denominations of those, who deny throw the commonly received doc. the supreme and independent Détrine of three distinct and equally ity of Christ and the commonly redivine Persons in the Godhead. ceived doctrine of the Trinity. He professes only to exhibit his Seeing the only question of priown sentiments in his own way. mary importance, is · Whether And it is but justice to acknowl- the commonly received do&trine edge, that he is no fervile follower concerning Christ and the Trinity of those who have gone before be true or false,' we shall confine him in this controverly; that he our arguments wholly to this has written in a perspicuous and fingle point.” P. 15. Introducindependent manner; that he has tion. searched the Bible and other By taking this stand behind the books diligently ; and that he has curtain, he avails himself of the thought closely upon both sides of learning, the artifices, and the the great question, which he has reasonings, of the Sabellians, of undertaken to decide. But still the Arians, of the Socinians, and we are sorry to find, that he has of the Unitarians ; without em. spent so much time and pains in barrassing himself with the pecuan insidious and fruitless attempt, liar difficulties which attend their to subvert a fundamental do&trine different and opposite schemes of
faith. Though all these fe&taries his treatise. He collects all his may now claim him as their ad- direct and positive proof, that vocate, yet whenever he shall find Christ is not the most high God, it convenient to throw off the mark but a being entirely diftin& from and take his proper rank, he may and inferior to God, from what appear as zealous and powerful in the Scriptures assert, and what the opposing them, as he now does in Trinitarians allow, concerning the opposing the Trinitarians. His humanity and official inferiority chief aim appears to be, to demol- of the Son to the Father, which ifh the commonly received faith is so far from refuting, that it concerning the Trinity, without' does not even touch the true doc. attempting to furnith a substitute. trine of the Trinity. This part His conduct in this respect, is nei- of his performance abounds with ther justifiable in itself, nor con- miscontructions and misapplica. fistent with his boaited franknesstions of scripture, and a train of in avowing his sentiments.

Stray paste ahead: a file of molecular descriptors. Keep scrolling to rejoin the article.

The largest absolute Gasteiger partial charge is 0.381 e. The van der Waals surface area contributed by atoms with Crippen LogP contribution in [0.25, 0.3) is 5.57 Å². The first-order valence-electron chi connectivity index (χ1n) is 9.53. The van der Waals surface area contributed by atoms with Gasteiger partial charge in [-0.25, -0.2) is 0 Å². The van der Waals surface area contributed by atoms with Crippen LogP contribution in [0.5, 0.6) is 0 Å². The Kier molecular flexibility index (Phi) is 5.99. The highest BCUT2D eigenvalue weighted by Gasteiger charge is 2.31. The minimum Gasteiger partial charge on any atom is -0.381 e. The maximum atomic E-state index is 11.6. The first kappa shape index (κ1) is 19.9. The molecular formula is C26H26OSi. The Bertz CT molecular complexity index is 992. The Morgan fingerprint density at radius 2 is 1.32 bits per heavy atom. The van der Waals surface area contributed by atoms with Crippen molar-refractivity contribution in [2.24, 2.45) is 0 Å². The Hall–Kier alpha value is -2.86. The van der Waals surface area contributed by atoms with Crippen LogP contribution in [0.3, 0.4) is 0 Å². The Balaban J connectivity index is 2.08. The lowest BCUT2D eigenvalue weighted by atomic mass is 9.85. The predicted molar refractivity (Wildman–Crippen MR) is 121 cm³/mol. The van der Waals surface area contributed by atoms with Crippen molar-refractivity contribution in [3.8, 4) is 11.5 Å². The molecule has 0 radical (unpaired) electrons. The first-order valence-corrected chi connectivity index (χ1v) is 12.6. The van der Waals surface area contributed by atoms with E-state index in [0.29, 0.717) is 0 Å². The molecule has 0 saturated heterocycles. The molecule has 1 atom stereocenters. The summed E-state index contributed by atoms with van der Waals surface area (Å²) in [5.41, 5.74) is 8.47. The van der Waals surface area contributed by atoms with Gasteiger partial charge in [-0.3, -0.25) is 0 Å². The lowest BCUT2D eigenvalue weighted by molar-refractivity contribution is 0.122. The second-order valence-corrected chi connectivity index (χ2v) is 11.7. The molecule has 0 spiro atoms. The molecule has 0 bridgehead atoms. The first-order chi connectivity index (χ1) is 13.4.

reasoning about the mysterious But these are venial faults, in mode of the Divine Existence, comparison with the unfair method which is a subject totally beyond he has taken to accomplish his the province of reason. designs. He very well knew, that His whole publication would the orthodox doctrine supposes have appeared to more advanthree equally divine Persons in the tage in the eye of the publick, if he Godhead. But he has first and had concluded it with only claimchiefly directed his arguments ing the right of private judgment, against the supreme and independent instead of calling upon the whole Deity of Christ, without bringing body of the orthodox, either to into view the doctrine of the Trin- yield to his arguments, or come ity in general, and what the Scrip- out and meet him in the field of tures reveal concerning the union controversy.' They may believe, and order of operation, of the as well as he, that truth will finally three divine Persons in the econo- prevail and triumph over errour, my of redemption. Beside, his and yet have painful apprehenusing the phrase, “ Supreme and fions, that multitudes will be de. Independent Deity of Christ,” stroyed, before the latter day light seems to insinuate, that the ortho- and glory Mall diffipate all the dox set up the Son as equal, if not clouds of ignorance, errour, and fuperior to the Father, in all re- delusion, which now overspread spects. Upon this ground, he the earth. And under this imconsiders every text that speaks of pression, they will undoubtedly the Son as inferior to the Father, feel themselves bound in duty to in any respect, as militating against check, rather than promote, the their doctrine. Every critical circulation of his, or any other and impartial reader will readily publication, which they deem perceive that the whole plausibil- fraught with the poison of fatal ity of the first part of his diflerta- errour. tion, arifes altogether from this artful mode of treating the subject Remarks by another hand: in debatę.
Much of this author's theory The same observation is equally depends on critical disquisitions on applicable to the second part of the original languages, in which